Graphic 1 – Click to view larger image.
CMBN models period communication in great detail. The TacAI will rely on various forms of communication in order of ability, starting first with radio contact if available, then moving to verbal contact, and finally visual contact. Units outside of visual contact with their command will sluggishly respond to player’s orders, if at all. Battlefront.com’s manual blissfully explains this, but only FM 7-10 explains how to assemble a company and move it through the battlespace as a cohesive fighting unit. (graphic 2)
“12. Approach March By Day. –a. In daylight the approach march must be made in formations which provide protection against artillery fire, attack by ground forces, and air attack; which permit maximum utilization of the terrain for concealment and cover and for protection against attack by armored forces; and which enable the company commander to maintain control of his company. Consequently, platoons will be separated laterally, or in depth, or both.” (FM 7-10 page 15)
Utilizing this didactic instruction you can quickly tease apart the pile of soldiers and assemble a fighting force fit for advance. (graphic 3) Moving clockwise from upper left, see that a group of scouts from 1st Platoon hugs the treeline, another peers over a gap in the fence in the middle of the image, and a third peers through heavy bocage in the upper right. 3rd Platoon maintains the right side of the formation proper (both on bended knee and prone), and is supported by a light mortar in the lower right of the image (shown deployed for easy identification). In the center, highlighted yellow, the flag of the L Company command unit is visible just below the command unit for the heavy weapons group, itself providing support with a pair of light machine guns in the center of the formation. The retinue is rounded out with a second mortar team in the lower left supporting 2nd platoon on the far left, shown prone.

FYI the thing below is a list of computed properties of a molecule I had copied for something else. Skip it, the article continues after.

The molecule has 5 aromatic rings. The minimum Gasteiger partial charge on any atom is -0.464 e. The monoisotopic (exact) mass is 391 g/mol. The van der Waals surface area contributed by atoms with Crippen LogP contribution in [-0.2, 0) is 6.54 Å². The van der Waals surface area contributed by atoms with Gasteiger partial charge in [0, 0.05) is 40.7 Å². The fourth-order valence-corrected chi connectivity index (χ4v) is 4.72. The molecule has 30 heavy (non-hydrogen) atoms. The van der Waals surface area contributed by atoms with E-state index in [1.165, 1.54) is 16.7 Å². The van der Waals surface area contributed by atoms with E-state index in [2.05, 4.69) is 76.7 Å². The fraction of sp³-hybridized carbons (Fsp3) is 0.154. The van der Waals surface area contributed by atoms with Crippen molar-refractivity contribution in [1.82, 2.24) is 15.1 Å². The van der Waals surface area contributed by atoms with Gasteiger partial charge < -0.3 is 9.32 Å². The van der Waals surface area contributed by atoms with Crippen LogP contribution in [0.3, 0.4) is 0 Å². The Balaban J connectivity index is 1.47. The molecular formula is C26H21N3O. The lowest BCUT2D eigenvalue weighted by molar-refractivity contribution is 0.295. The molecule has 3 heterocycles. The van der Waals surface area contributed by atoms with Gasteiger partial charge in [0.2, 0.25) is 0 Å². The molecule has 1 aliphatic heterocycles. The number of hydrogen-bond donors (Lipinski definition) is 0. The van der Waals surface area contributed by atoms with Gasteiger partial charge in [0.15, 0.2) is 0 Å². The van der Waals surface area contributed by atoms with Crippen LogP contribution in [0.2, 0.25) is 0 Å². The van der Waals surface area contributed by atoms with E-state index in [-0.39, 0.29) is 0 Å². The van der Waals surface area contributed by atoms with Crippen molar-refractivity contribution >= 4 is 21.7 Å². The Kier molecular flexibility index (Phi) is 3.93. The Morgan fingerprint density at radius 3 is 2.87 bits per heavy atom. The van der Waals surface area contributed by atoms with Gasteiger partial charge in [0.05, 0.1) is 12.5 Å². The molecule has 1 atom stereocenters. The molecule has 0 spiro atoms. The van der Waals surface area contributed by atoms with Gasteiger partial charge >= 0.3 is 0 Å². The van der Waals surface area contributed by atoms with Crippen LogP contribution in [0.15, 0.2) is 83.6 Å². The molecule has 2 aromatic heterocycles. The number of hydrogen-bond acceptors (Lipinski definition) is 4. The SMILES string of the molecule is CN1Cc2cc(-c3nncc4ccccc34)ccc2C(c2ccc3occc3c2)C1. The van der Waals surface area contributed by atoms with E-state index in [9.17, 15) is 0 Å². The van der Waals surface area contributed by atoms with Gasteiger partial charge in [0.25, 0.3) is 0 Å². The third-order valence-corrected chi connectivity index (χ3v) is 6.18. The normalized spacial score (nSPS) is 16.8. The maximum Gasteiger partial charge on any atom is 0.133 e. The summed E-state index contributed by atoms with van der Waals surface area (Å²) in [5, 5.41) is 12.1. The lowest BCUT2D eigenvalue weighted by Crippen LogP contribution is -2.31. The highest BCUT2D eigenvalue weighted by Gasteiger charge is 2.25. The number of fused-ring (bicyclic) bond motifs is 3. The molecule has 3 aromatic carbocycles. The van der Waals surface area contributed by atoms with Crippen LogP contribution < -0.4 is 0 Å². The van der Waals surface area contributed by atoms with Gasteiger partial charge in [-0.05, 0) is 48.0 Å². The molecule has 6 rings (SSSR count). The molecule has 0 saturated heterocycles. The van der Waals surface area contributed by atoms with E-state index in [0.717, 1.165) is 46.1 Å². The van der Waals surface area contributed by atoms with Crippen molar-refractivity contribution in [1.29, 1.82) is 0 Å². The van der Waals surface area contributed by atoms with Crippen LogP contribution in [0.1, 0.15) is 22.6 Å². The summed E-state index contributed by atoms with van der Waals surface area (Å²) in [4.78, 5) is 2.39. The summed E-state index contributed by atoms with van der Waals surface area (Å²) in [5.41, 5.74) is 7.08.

Graphic 3 – click to view larger image.
L Company is advancing in depth, providing for a quick reaction to contact with the enemy to either support each other or to exploit a gap in the enemy’s defenses. In the middle of the force sits its heavy weapons complement, its field of fire open to the left and right ready to deploy and provide suppressing fire. In time you can similarly situate your other companies and place Regimental command among them. Mutual fire support, as well as clear communications, are maintained and duplicated in depth throughout the battalion formation.
You are ready to advance, and Battlefront.com’s TacAI ably moves units forward. At this point it is okay to “lasso and go” as individual models will hug the terrain, stop in or near cover as they are able, and maintain proper spacing. They will react to contact with the enemy realistically, but their inbuilt intelligence can only be useful if you know where to place them. Remember, you won’t be able to help them for a minute at a time!
The real fun begins when you eventually do make contact with the enemy. Fog of war is strictly maintained throughout CMBN. Soldiers have realistic “eyes and ears” capabilities, and can pinpoint muzzle flashes and the sound of movement. They do not, however, have prescience. Until full and proper identification can be made by multiple eyes-on enemy units will be marked on the map as contacts only. This requires a careful advance. If you overextend your units you run the risk of meeting a superior force head on, and unable to bring a timely rate of fire to bear. And unlike StarCraft you can’t just make more. Again, FM 7-10 comes to our aid. (graphic 4)